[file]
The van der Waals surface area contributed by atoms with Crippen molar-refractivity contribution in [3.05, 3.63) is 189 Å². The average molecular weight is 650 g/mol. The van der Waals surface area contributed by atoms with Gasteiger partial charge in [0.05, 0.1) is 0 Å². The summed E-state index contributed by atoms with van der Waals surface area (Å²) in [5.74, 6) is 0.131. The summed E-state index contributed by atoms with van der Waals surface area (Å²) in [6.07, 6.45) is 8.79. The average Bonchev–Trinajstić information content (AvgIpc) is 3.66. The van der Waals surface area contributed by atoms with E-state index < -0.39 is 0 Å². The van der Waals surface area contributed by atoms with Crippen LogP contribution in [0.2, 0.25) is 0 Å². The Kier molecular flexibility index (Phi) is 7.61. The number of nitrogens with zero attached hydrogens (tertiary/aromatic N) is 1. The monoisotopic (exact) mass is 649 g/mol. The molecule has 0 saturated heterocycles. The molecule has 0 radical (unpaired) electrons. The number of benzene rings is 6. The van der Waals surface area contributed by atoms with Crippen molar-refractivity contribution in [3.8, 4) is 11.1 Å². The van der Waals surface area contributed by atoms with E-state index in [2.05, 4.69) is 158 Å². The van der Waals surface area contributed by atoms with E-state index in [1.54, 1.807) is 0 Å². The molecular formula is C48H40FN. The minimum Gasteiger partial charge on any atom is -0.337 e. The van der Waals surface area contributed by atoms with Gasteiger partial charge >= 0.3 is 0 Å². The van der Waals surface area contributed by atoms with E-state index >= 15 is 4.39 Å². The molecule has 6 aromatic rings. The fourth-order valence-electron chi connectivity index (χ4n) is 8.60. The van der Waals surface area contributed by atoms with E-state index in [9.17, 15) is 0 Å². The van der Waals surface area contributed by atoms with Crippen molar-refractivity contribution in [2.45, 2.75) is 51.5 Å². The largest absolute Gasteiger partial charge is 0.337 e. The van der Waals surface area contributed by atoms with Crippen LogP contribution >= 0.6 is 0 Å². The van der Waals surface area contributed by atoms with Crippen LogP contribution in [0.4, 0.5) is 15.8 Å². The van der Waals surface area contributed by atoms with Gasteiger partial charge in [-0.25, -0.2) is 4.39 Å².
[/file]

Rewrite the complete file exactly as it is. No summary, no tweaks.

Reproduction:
The van der Waals surface area contributed by atoms with Crippen molar-refractivity contribution in [3.05, 3.63) is 189 Å². The average molecular weight is 650 g/mol. The van der Waals surface area contributed by atoms with Gasteiger partial charge in [0.05, 0.1) is 0 Å². The summed E-state index contributed by atoms with van der Waals surface area (Å²) in [5.74, 6) is 0.131. The summed E-state index contributed by atoms with van der Waals surface area (Å²) in [6.07, 6.45) is 8.79. The average Bonchev–Trinajstić information content (AvgIpc) is 3.66. The van der Waals surface area contributed by atoms with E-state index < -0.39 is 0 Å². The van der Waals surface area contributed by atoms with Crippen LogP contribution in [0.2, 0.25) is 0 Å². The Kier molecular flexibility index (Phi) is 7.61. The number of nitrogens with zero attached hydrogens (tertiary/aromatic N) is 1. The monoisotopic (exact) mass is 649 g/mol. The molecule has 0 saturated heterocycles. The molecule has 0 radical (unpaired) electrons. The number of benzene rings is 6. The van der Waals surface area contributed by atoms with Crippen molar-refractivity contribution in [3.8, 4) is 11.1 Å². The van der Waals surface area contributed by atoms with E-state index in [2.05, 4.69) is 158 Å². The van der Waals surface area contributed by atoms with E-state index in [1.54, 1.807) is 0 Å². The molecular formula is C48H40FN. The minimum Gasteiger partial charge on any atom is -0.337 e. The van der Waals surface area contributed by atoms with Gasteiger partial charge >= 0.3 is 0 Å². The van der Waals surface area contributed by atoms with E-state index >= 15 is 4.39 Å². The molecule has 6 aromatic rings. The fourth-order valence-electron chi connectivity index (χ4n) is 8.60. The van der Waals surface area contributed by atoms with E-state index in [9.17, 15) is 0 Å². The van der Waals surface area contributed by atoms with Crippen molar-refractivity contribution in [2.45, 2.75) is 51.5 Å². The largest absolute Gasteiger partial charge is 0.337 e. The van der Waals surface area contributed by atoms with Crippen LogP contribution >= 0.6 is 0 Å². The van der Waals surface area contributed by atoms with Crippen LogP contribution in [0.4, 0.5) is 15.8 Å². The van der Waals surface area contributed by atoms with Gasteiger partial charge in [-0.25, -0.2) is 4.39 Å².